Newspaper headlines: Johnson 'fishes for votes' and Hashem Abedi's extradition
The Daily Mirror reports the brother of the Manchester Arena bomber was flown back to Britain after a "secret deal" was struck with Libya. In return, the paper says, the UK has agreed to protect Tripoli in the country's civil war.
A source tells the Mirror that British officials negotiated with the UN-backed government as opposition forces closed in on the capital - making them an offer they dared not refuse.
Officials in Tripoli tell the Times that Hashem Abedi's extradition was delayed because Libyan citizens cannot be extradited to the UK.
The problem was apparently solved after the 22-year-old's nationality was "removed".
The Guardian leads on Theresa May's last major speech - describing it as a "defensive swipe" at those in her party who pursue ideological purity at any price.
But it says she repeatedly declined the opportunity for self-reflection when asked if she herself had been too unwilling to compromise.
Patrick Maguire, in the New Statesman, says it was a "surreal" and "barely believable" performance - highlighting a "glaring contradiction" between Mrs May's rhetoric and her actions.
Boris Johnson is pictured waving a wrapped kipper on the front of some of the papers, as part of their coverage of the final Conservative leadership hustings.
The Daily Express says it handed the fish to Mr Johnson ahead of his speech, to make a point about the impact of EU regulations on a smokery on the Isle of Man. Staff there apparently have to include an icepack in packages sent to customers, increasing their production costs.
Over-75s are to be visited at home by TV licence "outreach teams" to make sure they pay up, reports the Daily Telegraph.
It has picked up on comments by a BBC executive who assured MPs on the Commons Digital, Culture, Media and Sport committee that the visits would be carried out "as sympathetically as possible".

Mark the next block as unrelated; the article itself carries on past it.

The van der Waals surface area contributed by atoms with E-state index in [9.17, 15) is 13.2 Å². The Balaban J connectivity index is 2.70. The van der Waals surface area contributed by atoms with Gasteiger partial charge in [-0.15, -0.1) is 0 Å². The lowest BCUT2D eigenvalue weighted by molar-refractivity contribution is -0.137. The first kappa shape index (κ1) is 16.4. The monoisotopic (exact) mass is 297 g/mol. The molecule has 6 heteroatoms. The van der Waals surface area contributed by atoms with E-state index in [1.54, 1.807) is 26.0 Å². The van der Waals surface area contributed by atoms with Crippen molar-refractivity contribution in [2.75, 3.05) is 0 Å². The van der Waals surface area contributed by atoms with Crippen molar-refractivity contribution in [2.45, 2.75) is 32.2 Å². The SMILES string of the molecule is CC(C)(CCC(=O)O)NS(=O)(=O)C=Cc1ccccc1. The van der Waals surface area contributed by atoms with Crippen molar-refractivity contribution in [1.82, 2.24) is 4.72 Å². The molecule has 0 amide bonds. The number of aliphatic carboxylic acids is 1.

Age UK tells the paper the situation has all the makings of a "slow-motion car crash" which could be "deeply upsetting" for elderly people.
The Times says US President Donald Trump's efforts to distance himself from the disgraced financier Jeffrey Epstein have been dealt a blow, after footage emerged of them partying with cheerleaders in Florida, in 1992. It is one of many papers to show images from the film.
In it, Mr Trump pats a woman on the bottom, and jokes with Mr Epstein, who has been arrested on fresh charges of underage sex trafficking, which he denies.
The US magazine Vanity Fair says the footage is "nauseating". One of the cheerleaders tells the Washington Post that at the end of the night the future president was throwing people in a swimming pool, and that it was "all in good fun".
The Daily Mail worries the traditional police helmet - a symbol of law and order for more than 150 years - could be at risk of extinction. It points to a decision by the Gloucestershire Constabulary to outfit their officers with US-style baseball caps instead.
The Mail says it is an attempt to appeal to teens; critics tell the paper it makes officers look more like Burger King workers. The Daily Telegraph is deeply unimpressed. Its editorial says baseball caps are as un-British as baseball itself - and more associated with criminals than guardians of the law.
The Guardian highlights an ambitious plan to save the world's cities from catastrophic sea level rises.
In a study, the paper says, scientists calculate spraying trillions of tonnes of snow onto Antarctica could prevent the collapse of its ice sheets.
The researchers tell the Guardian the "apparent absurdity" of the project reflects the extraordinary scale of the threat posed by climate change.
The Daily Express reports that more than 50 animal species have come to Britain over the last decade because of climate change. The newcomers include one of Europe's most beautiful birds, the paper says: the bee-eater, known for its striking multi-coloured plumage.
There is plenty of coverage of newly-released files from the National Archives.
The Daily Telegraph focuses on concern among officials in 1994 that John Major might cause embarrassment by inadvertently winning the first ever National Lottery draw.
And the Daily Mirror highlights a "top-level" probe by aides of Sir Winston Churchill after a rare Chinese vase disappeared from No 10 in the early 1950s.